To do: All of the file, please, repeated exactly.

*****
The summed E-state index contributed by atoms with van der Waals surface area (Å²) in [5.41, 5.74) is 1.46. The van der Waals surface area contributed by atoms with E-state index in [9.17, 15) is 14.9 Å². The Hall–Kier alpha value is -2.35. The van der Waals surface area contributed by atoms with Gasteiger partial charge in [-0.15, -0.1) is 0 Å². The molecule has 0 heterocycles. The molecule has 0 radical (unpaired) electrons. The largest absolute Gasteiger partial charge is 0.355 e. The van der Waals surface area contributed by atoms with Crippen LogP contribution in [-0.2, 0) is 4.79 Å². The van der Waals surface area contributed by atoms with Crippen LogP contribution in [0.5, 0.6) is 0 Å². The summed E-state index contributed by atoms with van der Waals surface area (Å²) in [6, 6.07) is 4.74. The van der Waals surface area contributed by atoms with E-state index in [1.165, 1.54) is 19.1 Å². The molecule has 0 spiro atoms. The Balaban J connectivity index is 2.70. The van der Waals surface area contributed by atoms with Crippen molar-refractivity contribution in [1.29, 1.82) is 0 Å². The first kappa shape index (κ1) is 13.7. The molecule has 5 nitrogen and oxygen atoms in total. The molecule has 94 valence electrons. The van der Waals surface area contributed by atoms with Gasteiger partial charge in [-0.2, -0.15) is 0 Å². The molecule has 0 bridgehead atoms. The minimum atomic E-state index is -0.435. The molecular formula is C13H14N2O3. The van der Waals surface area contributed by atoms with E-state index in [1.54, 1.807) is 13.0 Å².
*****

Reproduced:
The summed E-state index contributed by atoms with van der Waals surface area (Å²) in [5.41, 5.74) is 1.46. The van der Waals surface area contributed by atoms with E-state index in [9.17, 15) is 14.9 Å². The Hall–Kier alpha value is -2.35. The van der Waals surface area contributed by atoms with Gasteiger partial charge in [-0.15, -0.1) is 0 Å². The molecule has 0 heterocycles. The molecule has 0 radical (unpaired) electrons. The largest absolute Gasteiger partial charge is 0.355 e. The van der Waals surface area contributed by atoms with Crippen LogP contribution in [-0.2, 0) is 4.79 Å². The van der Waals surface area contributed by atoms with Crippen LogP contribution in [0.5, 0.6) is 0 Å². The summed E-state index contributed by atoms with van der Waals surface area (Å²) in [6, 6.07) is 4.74. The van der Waals surface area contributed by atoms with E-state index in [1.165, 1.54) is 19.1 Å². The molecule has 0 spiro atoms. The Balaban J connectivity index is 2.70. The van der Waals surface area contributed by atoms with Crippen molar-refractivity contribution in [1.29, 1.82) is 0 Å². The first kappa shape index (κ1) is 13.7. The molecule has 5 nitrogen and oxygen atoms in total. The molecule has 94 valence electrons. The van der Waals surface area contributed by atoms with Gasteiger partial charge in [-0.2, -0.15) is 0 Å². The molecule has 0 bridgehead atoms. The minimum atomic E-state index is -0.435. The molecular formula is C13H14N2O3. The van der Waals surface area contributed by atoms with E-state index in [1.54, 1.807) is 13.0 Å².